In the news:
No agreement on budget; special session is called
With no sign of an agreement near, lawmakers will return at noon on Monday.
Seattle Times Olympia bureau
OLYMPIA — The state Legislature sputtered to a finish Thursday night without agreement on how to close a $1 billion budget shortfall. Lawmakers did pass a landmark bill legalizing gay marriage this session and approved other legislation, including a measure adding improvement in student test scores to the list of factors used to evaluate teachers.
But budget negotiations stalled Thursday night with no sign of a deal happening anytime soon.
Gov. Chris Gregoire said a 30-day special session will start at noon on Monday. "I hope they will be able to finish it (the budget) next week," she said, shortly before midnight.
Democrats and Republicans were busy pointing fingers earlier in the day.
Senate Ways and Means Chairman Ed Murray accused Republicans of "playing politics" and trying to paint Democrats "as not being able to govern."
Meanwhile, Senate Republican Leader Mike Hewitt said Democrats "are going to try to do the blame game for not getting out on time."
Democrats hold majorities in both chambers, but Republicans seized control of the budget process in the Senate last Friday, with the help of three conservative Democrats.
They passed a budget different from Democratic proposals with a 25-24 vote.
Since then, Republicans have tried to get House Democrats to negotiate a compromise, and the House has ignored them.
Instead, House Democrats decided to make a last-ditch attempt on Thursday to pass a budget that only their party likes.
The measure passed the House with a 53 to 45 vote.
Three Democrats voted against the House budget: Reps. Deb Eddy, of Kirkland, Mark Miloscia, of Federal Way, and Jeff Morris, of Mount Vernon.
Senate Democrats support the House budget but never brought it up for a vote Thursday.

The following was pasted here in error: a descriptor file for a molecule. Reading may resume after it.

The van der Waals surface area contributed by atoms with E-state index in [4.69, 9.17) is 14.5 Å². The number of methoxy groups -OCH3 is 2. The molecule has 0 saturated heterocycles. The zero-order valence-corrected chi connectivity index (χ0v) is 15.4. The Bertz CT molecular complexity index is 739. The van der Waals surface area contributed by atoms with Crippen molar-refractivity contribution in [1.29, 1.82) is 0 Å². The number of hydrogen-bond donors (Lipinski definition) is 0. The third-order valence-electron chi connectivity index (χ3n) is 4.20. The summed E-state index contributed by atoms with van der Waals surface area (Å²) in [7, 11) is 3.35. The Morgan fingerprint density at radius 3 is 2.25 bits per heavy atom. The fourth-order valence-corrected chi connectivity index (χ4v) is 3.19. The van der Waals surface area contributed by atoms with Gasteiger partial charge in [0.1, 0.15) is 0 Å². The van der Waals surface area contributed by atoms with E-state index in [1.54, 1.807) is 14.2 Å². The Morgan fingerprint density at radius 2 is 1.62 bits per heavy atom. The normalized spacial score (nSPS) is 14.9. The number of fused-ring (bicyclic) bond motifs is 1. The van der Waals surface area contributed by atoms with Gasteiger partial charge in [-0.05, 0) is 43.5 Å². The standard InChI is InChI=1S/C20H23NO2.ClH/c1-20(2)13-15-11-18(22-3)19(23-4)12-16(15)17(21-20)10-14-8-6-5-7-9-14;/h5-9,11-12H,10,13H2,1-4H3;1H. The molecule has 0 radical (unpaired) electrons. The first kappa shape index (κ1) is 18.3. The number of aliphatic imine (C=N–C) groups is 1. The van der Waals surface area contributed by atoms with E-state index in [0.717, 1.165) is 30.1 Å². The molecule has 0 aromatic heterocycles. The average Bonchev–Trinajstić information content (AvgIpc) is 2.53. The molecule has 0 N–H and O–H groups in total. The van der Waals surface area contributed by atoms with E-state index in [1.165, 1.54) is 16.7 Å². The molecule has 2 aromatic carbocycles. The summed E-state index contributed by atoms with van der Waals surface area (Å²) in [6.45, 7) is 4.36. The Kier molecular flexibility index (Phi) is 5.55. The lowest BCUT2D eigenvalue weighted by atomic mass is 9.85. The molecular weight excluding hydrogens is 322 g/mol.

The biggest sticking points between the Republican and Democratic budgets are provisions to skip or delay certain payments.
The House Democratic proposal would delay a payment to K-12 schools by a day, pushing it into the next two-year budget and saving $330 million in the current biennium.
Republicans oppose that move. Meanwhile, Democrats have refused to go along with the GOP proposal to skip a $133 million payment toward funding older, closed pension plans for teachers and state workers.
Gregoire has said she doesn't see the Legislature making much progress on the budget until a compromise is found between those two positions.
Senate Majority Leader Lisa Brown, D-Spokane, said the House proposal was a start that shows "one clear document to look at, that reflects where both House and Senate Democrats are."
She said the proposal makes some moves toward Republican ideas, including some cuts to a welfare program for the poor.
The new House budget also contains no cuts to K-12 or higher education and preserves a program known as Disability Lifeline, a welfare and health-care program for unemployable adults who aren't covered by Social Security benefits.
The Senate Republican budget would make about $74 million in cuts to K-12 and higher education and eliminate Disability Lifeline.
But Sen. Joe Zarelli, R-Ridgefield, who drafted the GOP plan, has said budget cuts are negotiable.
This story includes material from The Associated Press.
Andrew Garber: 360-236-8266 or firstname.lastname@example.org